On Thursday the 9th of December on a virtual Policy Panel Discussion at the WISE Summit,

UNICEF Office of Research – Innocenti and The Fetzer institute and The Learning for Well-being Fundation,  released What Makes Me, a report built on Core Capacities for Living and Learning. This report, reveals nine core capacities and underscores the importance of noticing and nourishing these capacities from birth through adulthood. 

Core capacities represent fundamental human skills expressed differently by each individual to varying degrees. These skills’ unique nature and development is precious; education systems should promote, support and protect them.

“These capacities are windows to our unique potential; they allow us to recognize our vital differences and those of others so that we can build on our natural complementarity as we learn and live.

We dream of a world where, by embodying and embracing core capacities in a holistic way, parents, teachers, doctors, nurses, social workers —all humanity, really— will fulfill their own unique potential and enable the same for those who they serve.”

Daniel Kropf, Founder and Chair of The Learning for Well-being Foundation

Recognizing the negative impact of COVID-19 on today’s children, the report makes the case that these core capacities are even more critical in helping children cope, solve problems, and overcome stress, as well as develop the skills needed to learn and rebuild their societies and economies when they reach adulthood. 

Key findings from the report include: 

  • Children come equipped with capacities that support lifelong learning and development. These capacities need to be promoted and protected. 
  • There are critical windows of opportunity to develop these capacities in early childhood and adolescence. Policy, Educational and Parental practice should pay close attention to these periods.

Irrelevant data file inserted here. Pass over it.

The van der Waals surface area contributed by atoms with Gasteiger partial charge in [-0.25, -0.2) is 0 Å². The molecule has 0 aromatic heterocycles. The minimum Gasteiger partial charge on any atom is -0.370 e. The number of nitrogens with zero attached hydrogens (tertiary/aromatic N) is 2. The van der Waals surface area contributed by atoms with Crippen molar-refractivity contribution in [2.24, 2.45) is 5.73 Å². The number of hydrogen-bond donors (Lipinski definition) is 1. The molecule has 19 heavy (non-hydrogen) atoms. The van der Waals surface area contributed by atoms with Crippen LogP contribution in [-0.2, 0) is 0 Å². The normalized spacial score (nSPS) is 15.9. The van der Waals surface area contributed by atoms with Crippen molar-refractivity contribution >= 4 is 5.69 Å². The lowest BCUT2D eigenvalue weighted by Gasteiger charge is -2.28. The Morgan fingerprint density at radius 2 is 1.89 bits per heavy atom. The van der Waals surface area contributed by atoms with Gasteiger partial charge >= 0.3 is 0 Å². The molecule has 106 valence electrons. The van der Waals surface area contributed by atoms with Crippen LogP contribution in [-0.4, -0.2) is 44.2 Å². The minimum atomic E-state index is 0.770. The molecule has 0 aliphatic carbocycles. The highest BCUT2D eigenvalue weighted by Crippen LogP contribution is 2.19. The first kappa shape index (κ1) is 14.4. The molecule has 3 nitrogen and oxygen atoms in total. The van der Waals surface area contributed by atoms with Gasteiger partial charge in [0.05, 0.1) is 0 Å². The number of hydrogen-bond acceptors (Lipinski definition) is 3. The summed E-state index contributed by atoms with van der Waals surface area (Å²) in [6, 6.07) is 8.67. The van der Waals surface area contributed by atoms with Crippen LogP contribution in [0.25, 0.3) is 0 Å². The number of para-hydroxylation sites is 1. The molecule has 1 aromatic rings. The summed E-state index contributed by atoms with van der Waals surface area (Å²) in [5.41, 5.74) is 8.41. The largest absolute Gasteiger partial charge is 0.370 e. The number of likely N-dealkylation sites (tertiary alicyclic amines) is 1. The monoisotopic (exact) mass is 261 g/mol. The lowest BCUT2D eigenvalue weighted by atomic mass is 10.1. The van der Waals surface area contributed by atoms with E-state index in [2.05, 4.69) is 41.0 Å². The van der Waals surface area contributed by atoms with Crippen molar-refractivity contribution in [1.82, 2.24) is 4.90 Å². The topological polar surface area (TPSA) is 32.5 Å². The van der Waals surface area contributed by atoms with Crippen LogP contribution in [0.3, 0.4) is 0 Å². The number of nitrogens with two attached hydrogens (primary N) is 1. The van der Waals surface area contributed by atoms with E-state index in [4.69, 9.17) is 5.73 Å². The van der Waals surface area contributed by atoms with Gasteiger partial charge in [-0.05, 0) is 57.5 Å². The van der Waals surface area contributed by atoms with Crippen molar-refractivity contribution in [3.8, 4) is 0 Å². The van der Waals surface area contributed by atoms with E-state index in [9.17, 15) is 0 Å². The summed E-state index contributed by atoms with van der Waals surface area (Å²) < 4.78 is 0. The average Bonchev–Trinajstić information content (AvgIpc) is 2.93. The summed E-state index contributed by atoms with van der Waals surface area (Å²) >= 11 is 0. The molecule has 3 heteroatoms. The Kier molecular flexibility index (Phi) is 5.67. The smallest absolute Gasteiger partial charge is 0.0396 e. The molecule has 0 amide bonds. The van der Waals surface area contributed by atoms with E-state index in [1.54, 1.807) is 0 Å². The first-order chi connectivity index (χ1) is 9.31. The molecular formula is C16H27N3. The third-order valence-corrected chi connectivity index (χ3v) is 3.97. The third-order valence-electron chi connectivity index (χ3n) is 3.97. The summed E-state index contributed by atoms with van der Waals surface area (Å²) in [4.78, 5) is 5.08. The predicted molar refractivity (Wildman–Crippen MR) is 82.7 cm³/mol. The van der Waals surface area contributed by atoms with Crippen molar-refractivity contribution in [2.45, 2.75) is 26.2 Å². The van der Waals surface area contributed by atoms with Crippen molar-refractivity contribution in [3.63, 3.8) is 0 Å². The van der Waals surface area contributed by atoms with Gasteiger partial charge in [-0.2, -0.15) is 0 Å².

• These capacities are often overlooked and yet they are foundational (the basis) for developing more complex social-emotional and academic competences. 
  • These capacities support one another, with some being “gateway” capacities that support many others. 
  • Children’s capacities are interconnected with the capacities of adults, who play a modelling role and influence children’s chances of developing such capacities themselves.
     
  • An evaluation of an eight-week mindfulness training programme for children aged 7-9 in England found significant gains in children’s emotional well-being and metacognition skills.
     
  • Children’s levels of empathy significantly affect their social functioning, such as prosocial behaviours, bullying, and quality of relationships with parents and peers.
     
  • Listening improves early reading and later reading comprehension, learning outcomes and concentration. Furthermore, listening is associated with various mental health outcomes, including coping, self-esteem, and happiness and relaxing – particularly in the ‘listening to music’ literature.
     
  • Reflecting improves working memory, cognition and generosity. 

 

We invite you to visit the report microsite and download the full report: http://www.unicef-irc.org/what-makes-me

Policy panel discussion: https://youtu.be/BDgG0QzztX4

 

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